"I am here and I am who I am. If you see me, you know me. But it takes a keen eye to see me. And an open heart to fully understand who I am. I'm still learning that myself."




Thanks to my sponsors
Pat and Dan Nolan - December 2017 - November 2019
Eileen Hooks - November 2017 - November 2018


Molly, Welch Pony mix, mareMolly is a Welch Pony cross who was born around 1997. She came to the farm in 2010. Her career as a hunter/jumper show pony was cut short when she suddenly lost her eyesight. Molly is functionally blind, meaning she totally trusts and relies on her human handler to move about like a normal horse. In fact, she was even being ridden by children up until 3 weeks before she came to retire here at Spring Farm. Molly goes out to pasture with TJ, a blind Quarter Horse. They are accompanied by their seeing eye pony Annie (see above).

Molly had a rough transition when she first came here. Not only was she now blind, but she also was suddenly withoutSponsor Button a job. She had been a career show pony and that was her entire life. To be in retirement at only age 13 was not even anything she could comprehend. She was in a new place with new people caring for her and her life had abruptly and totally turned upside down. Yet, sweet Molly trusted us and the horses who became her new family and kept communicating to her that she was safe. It took a while but Molly believed them and now has settled in beautifully to life in retirement at Spring Farm. Because she is so trusting, we are able to lead her out to pasture with her two friends and she has a wonderful life.

"When I lost my eyesight, I thought my life was over. And for many horses that is true. But I am very lucky. I was able to rewrite my own story within the safety of this farm. And what a wonderful story it is. I don't have to win any ribbons to be a champ. I've never really even seen what this farm looks like or what my friends look like. But I know what it feels like. And I love them all."



Thanks to my sponsors
Mabel Cobb - December 2017 - November 2018
John Andersen - March 2016 - February 2019


Murfee, donkeyMurfee is a standard Donkey who was born right here at the farm on August 9, 2016. He arrived in utero without our even knowing he was in there when his mother Mabel came to retire here at age 30 in January 2016. Little did we know she'd be pregnant at that age but what a surprise we had when in April we noticed some very strange Sponsor Buttonmovements coming from her belly. Little Murfee was quite active inside there apparently running laps around inside, impatiently awaiting the day he could run free. It took until August when out he came. It took him only minutes to spring to his feet and greet his mom and human friends with great enthusiasm. As if he was saying, "I'm FINALLY here!" We look forward to a lot of years together. He was born during our 25th Anniversary year and ushers in the next generation.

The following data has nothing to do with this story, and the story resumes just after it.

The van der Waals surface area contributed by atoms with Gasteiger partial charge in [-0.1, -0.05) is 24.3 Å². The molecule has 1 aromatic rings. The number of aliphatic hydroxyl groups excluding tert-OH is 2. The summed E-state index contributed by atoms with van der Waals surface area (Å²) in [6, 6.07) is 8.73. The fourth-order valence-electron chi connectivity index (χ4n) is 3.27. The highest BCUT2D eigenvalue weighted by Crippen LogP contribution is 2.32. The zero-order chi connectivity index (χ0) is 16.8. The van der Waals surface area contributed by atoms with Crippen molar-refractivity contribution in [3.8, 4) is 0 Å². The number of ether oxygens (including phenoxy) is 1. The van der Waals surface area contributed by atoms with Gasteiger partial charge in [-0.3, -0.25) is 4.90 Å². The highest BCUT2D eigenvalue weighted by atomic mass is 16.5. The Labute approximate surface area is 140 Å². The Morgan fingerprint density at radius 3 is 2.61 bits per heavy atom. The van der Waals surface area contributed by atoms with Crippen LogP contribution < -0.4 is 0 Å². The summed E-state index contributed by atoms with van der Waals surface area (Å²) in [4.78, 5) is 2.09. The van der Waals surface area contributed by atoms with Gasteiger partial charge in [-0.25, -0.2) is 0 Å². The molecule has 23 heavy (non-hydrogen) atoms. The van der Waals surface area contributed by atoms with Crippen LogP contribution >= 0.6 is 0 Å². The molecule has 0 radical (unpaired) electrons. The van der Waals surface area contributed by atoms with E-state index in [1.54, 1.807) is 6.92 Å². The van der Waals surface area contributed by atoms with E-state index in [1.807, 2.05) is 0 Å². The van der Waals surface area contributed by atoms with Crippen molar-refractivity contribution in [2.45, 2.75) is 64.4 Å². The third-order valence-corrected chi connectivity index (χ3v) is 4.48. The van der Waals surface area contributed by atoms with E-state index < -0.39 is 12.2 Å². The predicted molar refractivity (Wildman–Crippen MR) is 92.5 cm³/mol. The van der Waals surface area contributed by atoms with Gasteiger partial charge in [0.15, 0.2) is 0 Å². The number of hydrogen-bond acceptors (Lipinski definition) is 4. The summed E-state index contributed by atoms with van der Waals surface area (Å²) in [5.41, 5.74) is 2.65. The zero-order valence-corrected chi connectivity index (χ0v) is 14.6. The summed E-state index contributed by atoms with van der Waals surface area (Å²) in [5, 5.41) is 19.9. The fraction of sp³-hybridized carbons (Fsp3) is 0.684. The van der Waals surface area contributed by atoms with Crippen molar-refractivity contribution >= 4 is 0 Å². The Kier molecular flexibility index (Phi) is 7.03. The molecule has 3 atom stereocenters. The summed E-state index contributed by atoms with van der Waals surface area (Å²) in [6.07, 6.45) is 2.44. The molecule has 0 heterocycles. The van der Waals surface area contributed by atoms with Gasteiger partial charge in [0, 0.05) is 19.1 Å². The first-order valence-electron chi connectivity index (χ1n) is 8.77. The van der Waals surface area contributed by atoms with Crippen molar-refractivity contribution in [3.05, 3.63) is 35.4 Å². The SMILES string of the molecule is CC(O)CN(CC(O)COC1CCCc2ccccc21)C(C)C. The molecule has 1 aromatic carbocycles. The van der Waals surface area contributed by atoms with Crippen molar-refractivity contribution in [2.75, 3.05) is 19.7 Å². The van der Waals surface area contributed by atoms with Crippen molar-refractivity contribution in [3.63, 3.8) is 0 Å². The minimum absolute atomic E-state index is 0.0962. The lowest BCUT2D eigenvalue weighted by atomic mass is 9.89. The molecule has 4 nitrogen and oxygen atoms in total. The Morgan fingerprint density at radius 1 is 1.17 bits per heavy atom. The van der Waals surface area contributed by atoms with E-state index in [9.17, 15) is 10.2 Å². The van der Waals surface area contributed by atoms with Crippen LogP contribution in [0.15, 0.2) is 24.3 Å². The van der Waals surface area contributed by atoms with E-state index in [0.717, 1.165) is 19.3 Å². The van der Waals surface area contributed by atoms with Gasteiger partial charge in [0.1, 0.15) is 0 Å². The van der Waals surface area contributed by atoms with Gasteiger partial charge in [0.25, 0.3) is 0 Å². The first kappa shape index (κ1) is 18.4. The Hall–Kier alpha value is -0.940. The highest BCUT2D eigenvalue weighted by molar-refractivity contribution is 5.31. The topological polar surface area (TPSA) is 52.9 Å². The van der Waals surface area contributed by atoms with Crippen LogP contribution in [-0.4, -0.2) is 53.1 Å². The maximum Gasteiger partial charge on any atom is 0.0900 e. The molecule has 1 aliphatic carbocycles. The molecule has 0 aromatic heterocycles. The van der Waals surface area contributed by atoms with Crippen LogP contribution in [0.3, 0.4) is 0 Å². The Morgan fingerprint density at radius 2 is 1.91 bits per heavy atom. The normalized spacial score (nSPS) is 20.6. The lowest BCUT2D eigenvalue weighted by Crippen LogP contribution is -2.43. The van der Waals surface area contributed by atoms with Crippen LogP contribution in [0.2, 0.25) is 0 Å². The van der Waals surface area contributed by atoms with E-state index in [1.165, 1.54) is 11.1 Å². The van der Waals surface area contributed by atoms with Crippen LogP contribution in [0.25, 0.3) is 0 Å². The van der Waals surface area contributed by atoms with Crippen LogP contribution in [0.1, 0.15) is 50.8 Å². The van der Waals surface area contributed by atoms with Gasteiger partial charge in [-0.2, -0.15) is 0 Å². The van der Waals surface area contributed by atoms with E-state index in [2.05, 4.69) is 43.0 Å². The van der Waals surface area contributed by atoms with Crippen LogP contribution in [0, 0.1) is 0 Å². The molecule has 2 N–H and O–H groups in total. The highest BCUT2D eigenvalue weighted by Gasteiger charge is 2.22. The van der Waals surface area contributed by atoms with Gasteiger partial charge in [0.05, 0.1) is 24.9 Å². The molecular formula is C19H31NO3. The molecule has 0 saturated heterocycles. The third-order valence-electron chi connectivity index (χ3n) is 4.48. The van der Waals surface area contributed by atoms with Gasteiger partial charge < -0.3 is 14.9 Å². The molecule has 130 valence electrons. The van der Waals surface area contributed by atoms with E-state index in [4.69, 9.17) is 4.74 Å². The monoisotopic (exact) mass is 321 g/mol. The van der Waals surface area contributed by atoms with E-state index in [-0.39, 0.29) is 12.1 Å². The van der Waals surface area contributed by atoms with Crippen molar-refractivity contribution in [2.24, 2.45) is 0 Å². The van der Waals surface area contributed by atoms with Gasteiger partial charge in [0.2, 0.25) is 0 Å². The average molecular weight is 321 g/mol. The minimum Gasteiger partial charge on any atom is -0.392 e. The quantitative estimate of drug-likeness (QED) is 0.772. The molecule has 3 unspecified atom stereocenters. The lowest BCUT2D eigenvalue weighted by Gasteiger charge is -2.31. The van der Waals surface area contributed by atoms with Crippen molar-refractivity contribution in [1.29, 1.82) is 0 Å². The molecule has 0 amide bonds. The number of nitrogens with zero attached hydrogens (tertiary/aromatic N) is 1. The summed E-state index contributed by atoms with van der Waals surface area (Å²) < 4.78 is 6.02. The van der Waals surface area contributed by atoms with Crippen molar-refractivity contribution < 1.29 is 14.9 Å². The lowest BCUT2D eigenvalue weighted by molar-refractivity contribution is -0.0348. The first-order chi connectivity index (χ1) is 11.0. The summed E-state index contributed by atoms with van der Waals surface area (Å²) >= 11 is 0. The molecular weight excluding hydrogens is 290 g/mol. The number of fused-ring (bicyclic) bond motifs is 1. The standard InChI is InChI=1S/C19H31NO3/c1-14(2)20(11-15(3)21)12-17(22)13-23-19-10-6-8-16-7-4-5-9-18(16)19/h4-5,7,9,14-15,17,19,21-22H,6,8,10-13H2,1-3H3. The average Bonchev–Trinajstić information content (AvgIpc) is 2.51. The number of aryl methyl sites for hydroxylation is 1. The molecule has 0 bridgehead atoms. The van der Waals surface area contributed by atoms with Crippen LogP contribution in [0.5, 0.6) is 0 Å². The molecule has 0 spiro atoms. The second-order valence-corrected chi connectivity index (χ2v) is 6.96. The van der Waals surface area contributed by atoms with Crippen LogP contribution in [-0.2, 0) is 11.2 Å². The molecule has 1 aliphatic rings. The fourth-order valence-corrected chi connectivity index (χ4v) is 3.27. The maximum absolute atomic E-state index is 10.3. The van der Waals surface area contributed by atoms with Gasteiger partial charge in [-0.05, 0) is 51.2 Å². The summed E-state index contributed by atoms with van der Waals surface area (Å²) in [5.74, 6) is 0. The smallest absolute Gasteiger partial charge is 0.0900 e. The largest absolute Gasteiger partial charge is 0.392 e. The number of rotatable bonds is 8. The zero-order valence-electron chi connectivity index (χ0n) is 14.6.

"I have so much to do. I'm so excited to be here. Wait until you get to see what I'm up to!"



Thanks to my sponsors
John Andersen - February 2018 - January 2019
In Memory of Lynne Carol Dorsey - August 2017 - July 2018
Kathryn Harding - May 2017 - April 2020

NellNell is estimated to have been born in 2007 and came to the farm in March of 2017 after being rescued from an Sponsor Buttonanimal neglect case. Nell was the only survivor of three horses who had been neglected and found starving. Nell is a very sweet girl and we will be updating her profile here as we learn more about her. She is very happy and grateful to everyone who cares for her. She has lost the vision in one eye due to severe infection that occurred from her neglect situation. We are thrilled to welcome her to the farm and are doing all we can to help her in her recovery. Nell is very affectionate and we look forward to getting to know her better. Right now the main goal is to put much needed weight on her and to let her settle in to our herd and make new friends. She is already making friends with Ember, her stall neighbor and she will be introduced to her new herd as we can.

"I am very happy to be here. In the bigger sense and the smaller sense. I'm not sure what to make of everything right now. I didn't think I'd survive and now suddenly I have a family again. I am very grateful."




Thanks to my sponsors
John Andersen -March 2016 - February 2019
Ed and Linda Fox - December 2016 - November 2018


Noah, donkeyNoah is a Donkey estimated to have been born in 2011 and came to the farm in the summer of 2016. Noah and his horse companion Ziek came to the farm after their human caretakers could no longer keep Sponsor Buttonthem due to health reasons. Noah came in without much handling and basically only knew how to follow his horse friend around. But he showed us in short order how very intelligent he is and what a wonderful and special donkey he is. Within only 3 weeks, we were able to lead him around and introduce him to new friends at the farm. We are thrilled to have Noah with us now as he shares his amazing wisdom and gentle energy.